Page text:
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Object-oriented Programming
Designing Objects: Inheritance, Polymorphism, and Delegation : Class hierarchies and inheritance : Overriding methods within a class hierarchy
 

Overriding methods within a class hierarchy

A class definition (subclass) that inherits from another class can define a method to override a PUBLIC or PROTECTED method in its class hierarchy as long as it is not marked FINAL. The method must have a compatible access mode and the same method name, scope, return type, and number of parameters, and each corresponding parameter must be of the same mode (INPUT, OUTPUT, or INPUT-OUTPUT) and of the same data type as the method it is overriding. A compatible access mode means that the overriding method can have a less restrictive access mode than the overridden method. For example, a PUBLIC subclass method can override a PROTECTED super class method. The same scope means the methods must both be instance methods or both be static methods. The overriding method must also use the OVERRIDE keyword to assure the compiler that the override is intended. The method that is overridden does not need to be in the immediate super class. If ABL does not find a matching method in the immediate super class in the hierarchy, it searches further up the hierarchy. If no matching method is found in the hierarchy, ABL returns a compile-time error.
Note: The remainder of this section describes how overriding works for instance methods. For information on how overriding works for static methods, see Calling overridden and super-class static methods.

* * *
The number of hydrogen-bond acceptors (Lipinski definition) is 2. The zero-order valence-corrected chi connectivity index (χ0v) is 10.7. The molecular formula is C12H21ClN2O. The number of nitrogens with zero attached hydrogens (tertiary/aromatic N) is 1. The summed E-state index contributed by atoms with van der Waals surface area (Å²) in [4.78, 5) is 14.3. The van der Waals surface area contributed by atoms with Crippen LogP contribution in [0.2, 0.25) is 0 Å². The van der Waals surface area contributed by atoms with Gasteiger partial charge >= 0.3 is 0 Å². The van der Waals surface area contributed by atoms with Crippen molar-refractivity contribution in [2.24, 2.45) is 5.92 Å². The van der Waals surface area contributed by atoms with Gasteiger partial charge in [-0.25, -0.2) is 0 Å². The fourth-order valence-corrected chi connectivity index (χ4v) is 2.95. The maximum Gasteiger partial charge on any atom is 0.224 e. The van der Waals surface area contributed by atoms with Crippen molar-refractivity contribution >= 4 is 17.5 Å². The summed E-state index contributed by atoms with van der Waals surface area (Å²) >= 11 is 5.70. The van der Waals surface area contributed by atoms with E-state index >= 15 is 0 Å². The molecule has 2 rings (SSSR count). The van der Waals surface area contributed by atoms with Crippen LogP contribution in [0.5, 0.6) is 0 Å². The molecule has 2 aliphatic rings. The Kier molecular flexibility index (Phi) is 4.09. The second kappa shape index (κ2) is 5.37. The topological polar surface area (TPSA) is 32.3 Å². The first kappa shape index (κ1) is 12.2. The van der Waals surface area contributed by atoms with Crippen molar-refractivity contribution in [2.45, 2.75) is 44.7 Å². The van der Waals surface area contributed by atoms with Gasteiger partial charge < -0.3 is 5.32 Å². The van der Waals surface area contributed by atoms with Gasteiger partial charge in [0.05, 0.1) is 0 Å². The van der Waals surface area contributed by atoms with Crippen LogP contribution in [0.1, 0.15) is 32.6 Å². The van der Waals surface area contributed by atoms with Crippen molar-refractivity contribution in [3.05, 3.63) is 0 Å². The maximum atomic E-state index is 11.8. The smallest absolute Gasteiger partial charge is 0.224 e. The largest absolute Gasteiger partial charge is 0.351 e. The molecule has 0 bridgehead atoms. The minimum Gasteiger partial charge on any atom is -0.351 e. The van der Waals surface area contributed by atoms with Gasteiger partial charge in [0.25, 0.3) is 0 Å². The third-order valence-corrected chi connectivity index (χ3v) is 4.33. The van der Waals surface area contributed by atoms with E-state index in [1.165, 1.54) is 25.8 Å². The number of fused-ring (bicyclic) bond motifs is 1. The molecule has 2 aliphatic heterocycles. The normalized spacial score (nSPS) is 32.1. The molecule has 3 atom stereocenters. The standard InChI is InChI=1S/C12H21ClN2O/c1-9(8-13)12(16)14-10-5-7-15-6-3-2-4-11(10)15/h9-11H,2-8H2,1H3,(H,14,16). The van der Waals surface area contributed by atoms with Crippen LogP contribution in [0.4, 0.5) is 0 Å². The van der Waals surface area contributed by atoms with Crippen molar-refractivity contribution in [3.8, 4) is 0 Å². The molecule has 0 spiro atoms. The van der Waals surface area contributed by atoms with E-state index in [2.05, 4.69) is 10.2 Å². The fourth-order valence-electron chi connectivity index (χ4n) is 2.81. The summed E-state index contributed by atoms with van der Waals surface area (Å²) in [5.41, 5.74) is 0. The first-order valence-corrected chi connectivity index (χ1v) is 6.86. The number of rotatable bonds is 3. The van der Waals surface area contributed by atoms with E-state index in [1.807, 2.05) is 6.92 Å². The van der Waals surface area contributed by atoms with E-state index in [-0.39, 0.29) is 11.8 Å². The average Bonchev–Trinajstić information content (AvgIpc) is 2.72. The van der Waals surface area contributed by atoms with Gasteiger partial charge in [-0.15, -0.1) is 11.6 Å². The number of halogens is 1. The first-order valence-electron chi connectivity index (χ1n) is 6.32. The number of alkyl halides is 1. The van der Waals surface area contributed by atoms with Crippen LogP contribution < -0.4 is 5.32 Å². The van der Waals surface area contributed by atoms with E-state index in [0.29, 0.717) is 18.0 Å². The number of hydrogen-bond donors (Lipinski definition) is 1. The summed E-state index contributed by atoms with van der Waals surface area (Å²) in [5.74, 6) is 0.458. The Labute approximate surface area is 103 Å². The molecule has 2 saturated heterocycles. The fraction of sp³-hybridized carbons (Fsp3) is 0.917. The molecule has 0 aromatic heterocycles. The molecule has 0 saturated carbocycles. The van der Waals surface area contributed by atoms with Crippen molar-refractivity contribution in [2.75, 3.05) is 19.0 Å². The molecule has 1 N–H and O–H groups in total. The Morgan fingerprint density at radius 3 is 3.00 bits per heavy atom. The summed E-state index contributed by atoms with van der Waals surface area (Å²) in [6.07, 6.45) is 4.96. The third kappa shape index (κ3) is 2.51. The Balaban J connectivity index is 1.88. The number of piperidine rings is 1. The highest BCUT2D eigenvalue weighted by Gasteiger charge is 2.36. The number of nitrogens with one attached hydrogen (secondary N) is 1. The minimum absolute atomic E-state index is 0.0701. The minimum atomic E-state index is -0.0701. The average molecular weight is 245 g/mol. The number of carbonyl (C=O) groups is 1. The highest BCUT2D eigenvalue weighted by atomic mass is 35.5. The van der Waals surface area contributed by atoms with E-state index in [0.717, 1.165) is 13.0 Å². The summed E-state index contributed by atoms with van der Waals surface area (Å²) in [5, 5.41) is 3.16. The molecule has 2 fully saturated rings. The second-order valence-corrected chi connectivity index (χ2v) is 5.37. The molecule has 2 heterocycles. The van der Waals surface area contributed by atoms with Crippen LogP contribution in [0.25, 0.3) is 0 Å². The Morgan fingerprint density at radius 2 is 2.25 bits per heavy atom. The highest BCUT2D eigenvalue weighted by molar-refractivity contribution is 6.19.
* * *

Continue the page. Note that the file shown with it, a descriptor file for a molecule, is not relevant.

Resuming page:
Once a method has been overridden, all calls to that method invoke the method in the most derived subclass where it is overridden. This is true whether the method is called from outside (using an object reference) or from inside the class hierarchy of the object. Thus, you can call any accessible method, whether it is abstract or implemented at the point of invocation. For more information on calling methods inside and outside of a class hierarchy, see Calling class-based methods.
Note that you must override and implement any abstract methods in a non-abstract subclass that inherits them. However, if the inheriting subclass is abstract, you can, at your option, override any inherited abstract method and designate it again as abstract. The only difference you can make in creating a new abstract method definition is to specify a less restrictive access mode, overriding a protected abstract method to make it public. Note, also, that unlike an implemented property, you can override an implemented method and make it abstract as long as the inheriting subclass is also abstract.